Clint Bowyer’s son, Cash, will be 3 1/2 years old when the green flag drops on the 2018 Monster Energy NASCAR Cup Series season Feb. 18 at Daytona International Speedway.
It also will have been 5 1/2 years since Bowyer drove to Victory Lane in auto racing’s top stock-car series.
“I want to get my kid to Victory Lane. Period,” Bowyer, a native of Emporia, Kan., said Jan. 25 during a phone interview. “I’ve had a really long career in this sport and had a lot of really good times in this sport. Unfortunately, he wasn’t around to see any of that.”
Bowyer, who is entering his 13th full-time Cup season and second with Stewart-Haas Racing, won at least one race in five of six seasons from 2007 to 2012, including a career-best three checkered flags in the last year of that span.
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He’s started 185 races since without another victory.
“The last couple years, since he’s been around, haven’t been the best,” Bowyer said. “Before I’m done with this sport, I want him to experience some of the highs that I was able to experience in years prior. He’s getting to the age where he says, ‘Daddy, I want to win.’”
So, it’s no surprise finishing first tops the list of Bowyer’s goals for the upcoming season.
“Item number one, we’ve got to win a (darn) race,” Bowyer said. “I’ve got to get that behind me and be able to prove to myself and to everybody else that we’re capable of winning and not just being a part of the show.”
“There was no set day it slapped me in the face, but, hell, you want to win. I grew up winning, you know what I mean? And it’s been years. It’s hard to believe when I really think back at it. From my racing career, it’s just hard to believe that it’s been that long.”
Bowyer has long considered consistency among his best traits as a driver.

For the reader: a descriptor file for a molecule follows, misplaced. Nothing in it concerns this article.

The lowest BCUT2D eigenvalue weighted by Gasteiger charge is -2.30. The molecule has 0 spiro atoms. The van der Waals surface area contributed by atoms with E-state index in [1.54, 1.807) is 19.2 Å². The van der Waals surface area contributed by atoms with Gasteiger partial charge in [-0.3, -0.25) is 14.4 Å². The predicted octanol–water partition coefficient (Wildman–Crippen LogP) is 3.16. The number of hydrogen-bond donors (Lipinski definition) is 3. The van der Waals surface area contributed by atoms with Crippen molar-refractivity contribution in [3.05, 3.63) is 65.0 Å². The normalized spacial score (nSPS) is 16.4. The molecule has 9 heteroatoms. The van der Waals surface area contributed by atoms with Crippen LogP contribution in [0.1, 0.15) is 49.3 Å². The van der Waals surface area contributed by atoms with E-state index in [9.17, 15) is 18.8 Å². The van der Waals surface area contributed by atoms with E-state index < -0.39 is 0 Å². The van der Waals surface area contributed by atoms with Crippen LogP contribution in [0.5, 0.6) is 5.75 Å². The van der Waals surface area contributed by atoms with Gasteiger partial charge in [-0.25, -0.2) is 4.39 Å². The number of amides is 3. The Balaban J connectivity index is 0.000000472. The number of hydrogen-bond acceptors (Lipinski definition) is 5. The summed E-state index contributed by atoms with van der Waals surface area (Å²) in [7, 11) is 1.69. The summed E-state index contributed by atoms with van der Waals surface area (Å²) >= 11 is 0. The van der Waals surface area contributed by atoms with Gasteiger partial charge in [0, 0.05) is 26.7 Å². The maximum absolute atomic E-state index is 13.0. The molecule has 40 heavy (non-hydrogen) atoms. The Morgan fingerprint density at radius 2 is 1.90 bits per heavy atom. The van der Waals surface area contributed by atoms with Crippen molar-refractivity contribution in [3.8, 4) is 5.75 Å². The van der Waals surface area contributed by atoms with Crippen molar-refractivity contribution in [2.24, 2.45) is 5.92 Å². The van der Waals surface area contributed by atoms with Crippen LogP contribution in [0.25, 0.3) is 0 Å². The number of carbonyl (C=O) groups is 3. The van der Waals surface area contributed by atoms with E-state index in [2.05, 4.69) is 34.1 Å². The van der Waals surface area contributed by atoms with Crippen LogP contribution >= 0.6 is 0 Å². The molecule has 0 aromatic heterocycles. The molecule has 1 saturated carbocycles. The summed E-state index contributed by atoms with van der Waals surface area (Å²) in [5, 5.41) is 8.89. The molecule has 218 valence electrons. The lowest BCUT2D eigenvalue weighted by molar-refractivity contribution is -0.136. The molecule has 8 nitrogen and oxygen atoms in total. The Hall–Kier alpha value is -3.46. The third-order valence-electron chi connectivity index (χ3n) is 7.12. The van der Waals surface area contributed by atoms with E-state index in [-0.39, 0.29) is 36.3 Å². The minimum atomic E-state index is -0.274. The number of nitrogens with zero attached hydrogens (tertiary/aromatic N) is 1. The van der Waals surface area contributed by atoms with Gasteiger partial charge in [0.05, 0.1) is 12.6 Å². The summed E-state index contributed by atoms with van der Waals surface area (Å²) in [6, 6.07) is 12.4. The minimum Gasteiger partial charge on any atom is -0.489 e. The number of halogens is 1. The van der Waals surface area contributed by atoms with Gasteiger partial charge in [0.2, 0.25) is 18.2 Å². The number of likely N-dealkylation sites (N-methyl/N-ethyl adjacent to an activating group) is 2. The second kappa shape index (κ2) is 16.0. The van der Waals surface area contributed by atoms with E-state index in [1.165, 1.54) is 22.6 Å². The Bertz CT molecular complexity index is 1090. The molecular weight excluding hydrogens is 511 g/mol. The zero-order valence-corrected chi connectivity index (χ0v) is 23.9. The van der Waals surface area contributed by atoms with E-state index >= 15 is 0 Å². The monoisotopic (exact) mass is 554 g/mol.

But last year, for only the second time in his career, Bowyer’s average finish was worse than his average start. He craves a return to consistency.
“Looking back at my career, consistency was the name of my game,” Bowyer said. “But last year, it was just nonexistent. Literally, I ended the season just mad, because the consistency and all the things I felt like I was good at couldn’t be showcased. It pissed me off I wasn’t a part of the playoffs. The stage points and stuff like that really changed the outcome and shape of that drastically, so we narrowly missed that thing and it was a huge letdown.”
There were several good reasons for that.
Stewart-Haas Racing underwent a manufacturer change from Chevrolet to Ford in 2017, forcing virtually every aspect of the four-car team to start from scratch.
Bowyer also was starting his relationship with crew chief Mike Bugarewicz from scratch, joining a new team after one season wandering in the Monster Energy Cup woods with HScott Motorsports.
But all that chaos is behind Bowyer, who enters 2018 more hopeful than he’s been a long while.
“Finally starting the season off and knowing what you’ve got, knowing what you need to work on, knowing where you’re strong — the preparation is so much better this year than it’s probably been in four years,” Bowyer said.